A coalition of 26 international human rights, media and internet freedom organizations, including CPJ, today called on Russian authorities to revoke a court order that blocks access to the Telegram messaging app.
A Moscow court on April 13, granted a request filed by Roskomnadzor, Russia's communications regulator, to block access to Telegram on the grounds that the company had not complied with a 2017 order to provide decryption keys to the Russian Federal Security Service (FSB). In the days following the court ruling nearly 20 million Internet Protocol (IP) addresses, including for Google, Amazon, and Microsoft, were ordered to be blocked as Roskomnadzor attempted to restrict access to Telegram, the statement said.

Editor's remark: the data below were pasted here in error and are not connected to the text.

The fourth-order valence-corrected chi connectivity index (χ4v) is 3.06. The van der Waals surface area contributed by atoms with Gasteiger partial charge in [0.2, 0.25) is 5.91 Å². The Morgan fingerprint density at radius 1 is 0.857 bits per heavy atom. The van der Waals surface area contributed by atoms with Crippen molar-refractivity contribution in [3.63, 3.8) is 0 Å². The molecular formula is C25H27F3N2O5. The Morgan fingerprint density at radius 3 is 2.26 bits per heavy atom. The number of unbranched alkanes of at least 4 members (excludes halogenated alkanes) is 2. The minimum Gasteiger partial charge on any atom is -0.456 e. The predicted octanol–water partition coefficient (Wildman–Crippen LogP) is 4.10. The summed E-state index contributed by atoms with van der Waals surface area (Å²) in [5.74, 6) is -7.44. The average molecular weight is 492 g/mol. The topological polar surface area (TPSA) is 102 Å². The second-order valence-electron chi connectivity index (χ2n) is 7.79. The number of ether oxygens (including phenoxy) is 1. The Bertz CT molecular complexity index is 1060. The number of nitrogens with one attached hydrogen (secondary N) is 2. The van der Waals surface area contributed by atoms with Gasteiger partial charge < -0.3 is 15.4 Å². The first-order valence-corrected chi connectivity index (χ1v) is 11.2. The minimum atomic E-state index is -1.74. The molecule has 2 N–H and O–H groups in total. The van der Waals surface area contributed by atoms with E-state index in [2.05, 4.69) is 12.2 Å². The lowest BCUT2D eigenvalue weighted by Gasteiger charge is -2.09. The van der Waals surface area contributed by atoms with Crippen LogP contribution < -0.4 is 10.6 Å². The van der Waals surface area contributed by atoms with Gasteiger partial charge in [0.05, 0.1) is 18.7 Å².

As space for independent media shrinks in Russia, Telegram has become a popular way for outlets to communicate with sources and distribute news, and the app is used as a publishing platform for many media outlets and journalists.
CPJ advises journalists to use messaging apps such as Signal over Telegram, which does not use end-to-end encryption as a default setting.
The coalition--led by the U.K- based freedom of expression organization Article 19-- called on internet companies to resist Russian authorities' demands to comply with the ban. The statement also called on the United Nations, the Council of Europe, the Organization for Security and Cooperation in Europe, the European Union and foreign governments, including the United States to publicly challenge Russia to uphold the fundamental rights to freedom of expression and privacy.